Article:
My first thought upon hearing this theory is that it seems entirely unmotivated by the evidence. After all, the only texts we have indicate Zadok as Levitical priest in the line of Aaron, Eleazar, and Phinehas. There is a difficult issue about what's going on in the Elide line of the Ithamarites, i.e. whether Ahimelech and Abiathar are the same person or father and son (or whether there's some other explanation why the texts say what they do in a way that seems to conflict), but that doesn't affect the issue of Zadok. The argument for this reimagining of the history of Israel's priestly line is pretty much that you can read the evidence this way if you really, really want to as long as you're willing to deny most of what the text actually says on the issue. That's a pretty flimsy argument, but much 20th century biblical studies is like that. We really have no further evidence besides the text on this issue, so I've never understood the motivation for this view apart from the need to come up with something new to maintain a job as a scholar.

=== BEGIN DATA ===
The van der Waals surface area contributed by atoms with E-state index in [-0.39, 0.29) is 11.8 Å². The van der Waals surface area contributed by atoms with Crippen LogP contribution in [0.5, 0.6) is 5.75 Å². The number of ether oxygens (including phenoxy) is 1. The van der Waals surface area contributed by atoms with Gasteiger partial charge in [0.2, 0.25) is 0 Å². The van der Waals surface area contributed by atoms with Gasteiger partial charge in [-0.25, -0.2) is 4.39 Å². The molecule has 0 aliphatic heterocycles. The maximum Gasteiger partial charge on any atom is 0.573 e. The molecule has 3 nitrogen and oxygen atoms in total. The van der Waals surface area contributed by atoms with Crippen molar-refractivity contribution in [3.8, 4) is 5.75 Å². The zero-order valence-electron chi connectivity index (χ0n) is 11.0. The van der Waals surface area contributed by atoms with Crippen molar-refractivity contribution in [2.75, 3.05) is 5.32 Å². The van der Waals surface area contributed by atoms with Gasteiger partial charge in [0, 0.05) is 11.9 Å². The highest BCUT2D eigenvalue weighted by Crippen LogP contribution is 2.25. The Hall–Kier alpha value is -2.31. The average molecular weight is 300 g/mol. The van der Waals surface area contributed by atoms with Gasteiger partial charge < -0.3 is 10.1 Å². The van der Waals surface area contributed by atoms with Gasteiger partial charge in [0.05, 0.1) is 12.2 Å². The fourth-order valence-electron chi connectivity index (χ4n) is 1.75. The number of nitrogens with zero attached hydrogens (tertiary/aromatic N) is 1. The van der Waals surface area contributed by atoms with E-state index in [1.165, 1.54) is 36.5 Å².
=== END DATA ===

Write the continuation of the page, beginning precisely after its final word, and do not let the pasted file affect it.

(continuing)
I will admit that the evidence is consistent with this as long as you're willing to be highly suspicious of our best sources on the matter without any clear reason to suspect them of unreliability on this particular issue. The biblical authors took the Torah accounts with utmost seriousness as to their exact details. You have to propose that any such care was politically constructed by those with a deceitful agenda to legitimate an illegitimate Zadokite line if you want to make a view like this work. You could then choose to see the genealogies of a carefully geneaological society as complete fabrications. You would ultimately be telling a consistent historical account of how things went to shape the texts as they are now, but it seems unlikely to my mind that such a far-ranging reimagining of the events is necessary to explain the text as it stands. A much more likely account is available, one that's fully consistent with accepting the events as related in the biblical texts and thus much simpler in terms of not postulating unnecessary things that we have no further evidence for. I haven't seen anyone mention this explanation in any of my reading on the issue, though I'm willing to be corrected on that score if anyone knows of someone mentioning it as a possibility.